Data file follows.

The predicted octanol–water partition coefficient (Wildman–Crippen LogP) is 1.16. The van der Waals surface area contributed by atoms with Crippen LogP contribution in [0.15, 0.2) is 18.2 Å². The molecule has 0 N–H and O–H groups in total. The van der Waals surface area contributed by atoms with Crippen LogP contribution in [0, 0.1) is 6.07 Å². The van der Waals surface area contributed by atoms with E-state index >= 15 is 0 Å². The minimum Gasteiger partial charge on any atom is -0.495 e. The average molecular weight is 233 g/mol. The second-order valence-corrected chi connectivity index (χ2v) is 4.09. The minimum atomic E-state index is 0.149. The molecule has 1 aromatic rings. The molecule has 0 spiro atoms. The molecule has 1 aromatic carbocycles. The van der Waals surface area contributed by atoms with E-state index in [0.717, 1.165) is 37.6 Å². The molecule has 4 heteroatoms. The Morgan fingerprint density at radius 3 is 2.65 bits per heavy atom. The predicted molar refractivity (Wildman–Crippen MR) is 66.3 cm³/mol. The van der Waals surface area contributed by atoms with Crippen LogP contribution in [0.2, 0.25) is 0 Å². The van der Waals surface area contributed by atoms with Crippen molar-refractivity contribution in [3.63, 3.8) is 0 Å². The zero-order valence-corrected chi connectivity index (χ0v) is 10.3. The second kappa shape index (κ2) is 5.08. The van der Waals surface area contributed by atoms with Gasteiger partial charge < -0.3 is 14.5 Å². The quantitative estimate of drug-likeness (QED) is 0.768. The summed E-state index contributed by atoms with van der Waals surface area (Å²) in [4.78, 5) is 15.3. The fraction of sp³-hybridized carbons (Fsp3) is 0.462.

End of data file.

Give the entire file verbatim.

The predicted octanol–water partition coefficient (Wildman–Crippen LogP) is 1.16. The van der Waals surface area contributed by atoms with Crippen LogP contribution in [0.15, 0.2) is 18.2 Å². The molecule has 0 N–H and O–H groups in total. The van der Waals surface area contributed by atoms with Crippen LogP contribution in [0, 0.1) is 6.07 Å². The van der Waals surface area contributed by atoms with E-state index >= 15 is 0 Å². The minimum Gasteiger partial charge on any atom is -0.495 e. The average molecular weight is 233 g/mol. The second-order valence-corrected chi connectivity index (χ2v) is 4.09. The minimum atomic E-state index is 0.149. The molecule has 1 aromatic rings. The molecule has 0 spiro atoms. The molecule has 1 aromatic carbocycles. The van der Waals surface area contributed by atoms with E-state index in [0.717, 1.165) is 37.6 Å². The molecule has 4 heteroatoms. The Morgan fingerprint density at radius 3 is 2.65 bits per heavy atom. The predicted molar refractivity (Wildman–Crippen MR) is 66.3 cm³/mol. The van der Waals surface area contributed by atoms with Crippen LogP contribution in [0.2, 0.25) is 0 Å². The van der Waals surface area contributed by atoms with Crippen molar-refractivity contribution in [3.63, 3.8) is 0 Å². The zero-order valence-corrected chi connectivity index (χ0v) is 10.3. The second kappa shape index (κ2) is 5.08. The van der Waals surface area contributed by atoms with Gasteiger partial charge < -0.3 is 14.5 Å². The quantitative estimate of drug-likeness (QED) is 0.768. The summed E-state index contributed by atoms with van der Waals surface area (Å²) in [4.78, 5) is 15.3. The fraction of sp³-hybridized carbons (Fsp3) is 0.462.